Bernie Ecclestone removed as Formula One CEO after 40 years of service

US entertainment giant Liberty Media has completed its $8bn Formula One takeover, removing Bernie Ecclestone from his role as CEO and Chairman

 
Bernie Ecclestone implied that his removal as Formula One CEO and Chairman happened against his will

Author: Emily Cashen

24 Jan 2017

British business magnate Bernie Ecclestone has been replaced as Formula One CEO, bringing an end to his 40-year reign at the head of the motorsports business. Ecclestone will move into the honorary position of Chairman Emeritus, while Chase Carey will take on the role of Chairman and CEO of Formula One.

On January 23, German sports magazine Auto Motor und Sport suggested that Ecclestone had little say in the matter, quoting him saying: “I was deposed today. This is official. I no longer run the company. My position has been taken by Chase Carey.”

In September 2016, US conglomerate Liberty Media agreed a $8bn takeover of Formula One’s parent company, Delta Topco. Initially, it was suggested that Ecclestone would remain in his role as CEO in order to facilitate the handover of power to Liberty Media. However, upon completing its purchase, Liberty announced that it would be heading in a new leadership direction, opening up a new chapter for the sport. With the acquisition now complete, Liberty will shortly be renamed Formula One Group.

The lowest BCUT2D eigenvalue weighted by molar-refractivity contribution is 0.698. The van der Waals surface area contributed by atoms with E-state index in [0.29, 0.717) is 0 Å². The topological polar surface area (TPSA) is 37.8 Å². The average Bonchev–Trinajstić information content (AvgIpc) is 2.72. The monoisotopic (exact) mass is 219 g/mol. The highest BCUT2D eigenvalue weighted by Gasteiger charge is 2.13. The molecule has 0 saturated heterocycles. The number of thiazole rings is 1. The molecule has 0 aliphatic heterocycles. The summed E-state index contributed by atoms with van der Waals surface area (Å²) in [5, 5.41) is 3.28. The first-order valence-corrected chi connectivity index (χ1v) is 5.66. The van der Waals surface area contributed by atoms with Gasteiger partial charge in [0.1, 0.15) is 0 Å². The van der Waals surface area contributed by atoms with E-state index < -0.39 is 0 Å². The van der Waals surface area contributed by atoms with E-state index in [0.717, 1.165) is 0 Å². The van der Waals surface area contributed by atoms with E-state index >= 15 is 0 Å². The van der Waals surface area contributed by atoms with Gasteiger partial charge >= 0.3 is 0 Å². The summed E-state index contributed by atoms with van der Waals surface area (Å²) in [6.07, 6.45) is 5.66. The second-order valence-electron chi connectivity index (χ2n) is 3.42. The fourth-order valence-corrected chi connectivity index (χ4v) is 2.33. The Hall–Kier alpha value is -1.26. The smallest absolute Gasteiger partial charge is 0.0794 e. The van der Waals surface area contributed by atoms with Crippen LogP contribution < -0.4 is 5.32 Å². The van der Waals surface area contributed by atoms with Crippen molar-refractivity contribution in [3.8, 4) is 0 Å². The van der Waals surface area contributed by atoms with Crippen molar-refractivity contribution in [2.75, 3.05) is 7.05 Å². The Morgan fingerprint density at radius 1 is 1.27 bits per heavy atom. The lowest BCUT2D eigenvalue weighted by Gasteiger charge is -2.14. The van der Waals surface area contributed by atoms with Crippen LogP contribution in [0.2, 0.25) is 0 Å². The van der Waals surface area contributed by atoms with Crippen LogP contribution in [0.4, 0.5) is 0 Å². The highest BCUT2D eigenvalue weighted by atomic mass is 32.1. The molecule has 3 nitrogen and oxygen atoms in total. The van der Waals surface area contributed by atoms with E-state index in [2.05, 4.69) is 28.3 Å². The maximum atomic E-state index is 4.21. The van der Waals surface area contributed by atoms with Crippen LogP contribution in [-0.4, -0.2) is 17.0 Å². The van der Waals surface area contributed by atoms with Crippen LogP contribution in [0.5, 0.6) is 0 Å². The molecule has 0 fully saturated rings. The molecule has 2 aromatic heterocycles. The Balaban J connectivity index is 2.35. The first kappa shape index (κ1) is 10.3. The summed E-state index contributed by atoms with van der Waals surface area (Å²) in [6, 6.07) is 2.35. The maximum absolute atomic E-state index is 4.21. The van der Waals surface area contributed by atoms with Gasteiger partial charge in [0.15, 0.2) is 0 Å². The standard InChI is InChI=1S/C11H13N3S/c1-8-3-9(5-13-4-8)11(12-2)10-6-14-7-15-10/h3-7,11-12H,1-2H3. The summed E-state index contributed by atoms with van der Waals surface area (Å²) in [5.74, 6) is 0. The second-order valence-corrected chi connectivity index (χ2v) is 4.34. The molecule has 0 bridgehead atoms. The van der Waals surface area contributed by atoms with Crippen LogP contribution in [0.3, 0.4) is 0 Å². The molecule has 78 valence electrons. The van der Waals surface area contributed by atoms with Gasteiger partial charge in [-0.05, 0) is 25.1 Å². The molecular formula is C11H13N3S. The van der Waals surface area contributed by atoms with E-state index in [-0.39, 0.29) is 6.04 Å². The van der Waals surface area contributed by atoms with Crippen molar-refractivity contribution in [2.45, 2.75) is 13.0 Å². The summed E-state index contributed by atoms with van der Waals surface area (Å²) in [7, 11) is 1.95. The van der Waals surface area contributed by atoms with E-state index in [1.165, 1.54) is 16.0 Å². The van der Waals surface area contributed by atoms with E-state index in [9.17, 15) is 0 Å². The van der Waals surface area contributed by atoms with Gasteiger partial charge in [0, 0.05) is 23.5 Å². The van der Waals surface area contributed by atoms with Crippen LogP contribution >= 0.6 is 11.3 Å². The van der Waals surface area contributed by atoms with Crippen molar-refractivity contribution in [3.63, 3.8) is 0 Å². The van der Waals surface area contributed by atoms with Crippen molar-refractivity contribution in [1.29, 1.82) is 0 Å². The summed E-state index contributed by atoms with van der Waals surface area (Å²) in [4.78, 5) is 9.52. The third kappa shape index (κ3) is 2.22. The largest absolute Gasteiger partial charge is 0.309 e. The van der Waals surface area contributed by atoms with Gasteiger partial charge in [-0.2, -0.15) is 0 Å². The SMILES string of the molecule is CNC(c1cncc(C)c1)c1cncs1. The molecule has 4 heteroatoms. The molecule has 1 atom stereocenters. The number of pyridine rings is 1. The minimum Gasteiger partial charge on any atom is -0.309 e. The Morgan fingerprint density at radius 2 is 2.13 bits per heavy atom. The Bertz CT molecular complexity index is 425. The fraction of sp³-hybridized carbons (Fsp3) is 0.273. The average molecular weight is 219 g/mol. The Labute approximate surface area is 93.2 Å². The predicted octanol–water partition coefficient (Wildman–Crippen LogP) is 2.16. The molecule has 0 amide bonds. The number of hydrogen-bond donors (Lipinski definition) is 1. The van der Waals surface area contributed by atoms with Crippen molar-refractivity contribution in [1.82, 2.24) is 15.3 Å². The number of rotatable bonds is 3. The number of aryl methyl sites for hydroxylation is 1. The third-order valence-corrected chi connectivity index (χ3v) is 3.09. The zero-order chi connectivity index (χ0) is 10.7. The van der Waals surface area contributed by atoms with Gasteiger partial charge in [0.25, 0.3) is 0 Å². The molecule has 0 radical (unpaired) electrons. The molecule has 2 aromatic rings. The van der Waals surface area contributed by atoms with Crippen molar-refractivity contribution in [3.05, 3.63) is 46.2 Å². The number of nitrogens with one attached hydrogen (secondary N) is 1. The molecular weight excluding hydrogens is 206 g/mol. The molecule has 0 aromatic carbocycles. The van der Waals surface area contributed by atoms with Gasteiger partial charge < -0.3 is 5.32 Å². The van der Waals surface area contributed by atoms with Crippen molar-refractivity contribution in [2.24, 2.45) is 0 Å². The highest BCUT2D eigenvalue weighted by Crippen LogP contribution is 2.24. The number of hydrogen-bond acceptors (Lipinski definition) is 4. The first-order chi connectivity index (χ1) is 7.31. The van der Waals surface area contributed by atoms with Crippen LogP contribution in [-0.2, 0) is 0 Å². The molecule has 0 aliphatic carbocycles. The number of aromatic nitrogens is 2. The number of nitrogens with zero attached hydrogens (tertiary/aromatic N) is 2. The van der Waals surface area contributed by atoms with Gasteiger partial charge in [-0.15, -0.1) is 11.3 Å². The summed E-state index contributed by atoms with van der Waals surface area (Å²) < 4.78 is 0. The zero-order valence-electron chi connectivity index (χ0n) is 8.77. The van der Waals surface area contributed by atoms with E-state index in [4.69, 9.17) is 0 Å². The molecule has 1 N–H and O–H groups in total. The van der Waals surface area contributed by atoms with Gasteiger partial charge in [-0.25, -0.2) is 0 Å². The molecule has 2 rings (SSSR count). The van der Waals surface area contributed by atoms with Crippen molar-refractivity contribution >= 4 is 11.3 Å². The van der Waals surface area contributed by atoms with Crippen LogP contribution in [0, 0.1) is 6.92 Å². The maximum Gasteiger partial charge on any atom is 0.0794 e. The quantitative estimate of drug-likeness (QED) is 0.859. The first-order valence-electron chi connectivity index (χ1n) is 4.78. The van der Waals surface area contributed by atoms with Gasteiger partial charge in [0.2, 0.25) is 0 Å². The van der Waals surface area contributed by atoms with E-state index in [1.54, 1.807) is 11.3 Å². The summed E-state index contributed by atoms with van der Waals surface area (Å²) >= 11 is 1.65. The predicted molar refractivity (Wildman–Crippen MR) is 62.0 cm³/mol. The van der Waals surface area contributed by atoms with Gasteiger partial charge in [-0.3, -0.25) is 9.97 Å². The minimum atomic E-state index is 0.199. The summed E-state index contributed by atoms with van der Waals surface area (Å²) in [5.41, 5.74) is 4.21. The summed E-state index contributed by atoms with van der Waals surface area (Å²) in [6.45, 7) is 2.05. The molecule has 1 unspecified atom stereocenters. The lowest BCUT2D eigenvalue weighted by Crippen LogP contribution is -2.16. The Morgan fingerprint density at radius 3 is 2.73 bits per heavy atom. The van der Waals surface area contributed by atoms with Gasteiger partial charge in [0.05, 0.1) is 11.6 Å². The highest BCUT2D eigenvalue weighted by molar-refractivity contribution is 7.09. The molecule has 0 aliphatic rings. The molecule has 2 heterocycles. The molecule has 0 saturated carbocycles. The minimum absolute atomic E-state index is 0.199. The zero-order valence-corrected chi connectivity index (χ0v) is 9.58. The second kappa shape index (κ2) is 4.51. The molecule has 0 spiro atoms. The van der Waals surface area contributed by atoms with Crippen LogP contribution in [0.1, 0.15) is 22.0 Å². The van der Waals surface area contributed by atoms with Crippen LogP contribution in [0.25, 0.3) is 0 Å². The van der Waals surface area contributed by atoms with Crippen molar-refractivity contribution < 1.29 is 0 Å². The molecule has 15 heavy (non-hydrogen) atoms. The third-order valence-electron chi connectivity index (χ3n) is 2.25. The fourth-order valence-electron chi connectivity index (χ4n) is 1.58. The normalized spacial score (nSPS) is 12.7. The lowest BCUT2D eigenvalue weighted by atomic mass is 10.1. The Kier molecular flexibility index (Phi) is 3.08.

Carey, a former chairman at Rupert Murdoch’s 21st Century Fox, will look to revive commercial interest in motorsport

In an official statement confirming his appointment to CEO, Carey said: “F1 has huge potential with multiple untapped opportunities. I have enjoyed hearing from the fans, teams, [motorsport governing body] FIA, promoters and sponsors on their ideas and hopes for the sport. We will work with all of these partners to enhance the racing experience and add new dimensions to the sport.”

Carey, a former chairman at Rupert Murdoch’s 21st Century Fox, will look to revive commercial interest in motorsport. Due in part to the television broadcasting deals negotiated by Ecclestone, Formula One’s global viewing figures have dropped from 600 million in 2008 to 400 million today. The sport has also struggled to find a loyal US audience, although the addition of a US-based team in the 2016 Formula One Season has seen figures rise slightly.

With Carey at the helm, Liberty Media will look to promote the sport to a new audience, embracing digital screening deals and social media in an attempt to engage younger viewers. Aiming at growing a US audience, Carey’s appointment marks a new direction for Formula One.

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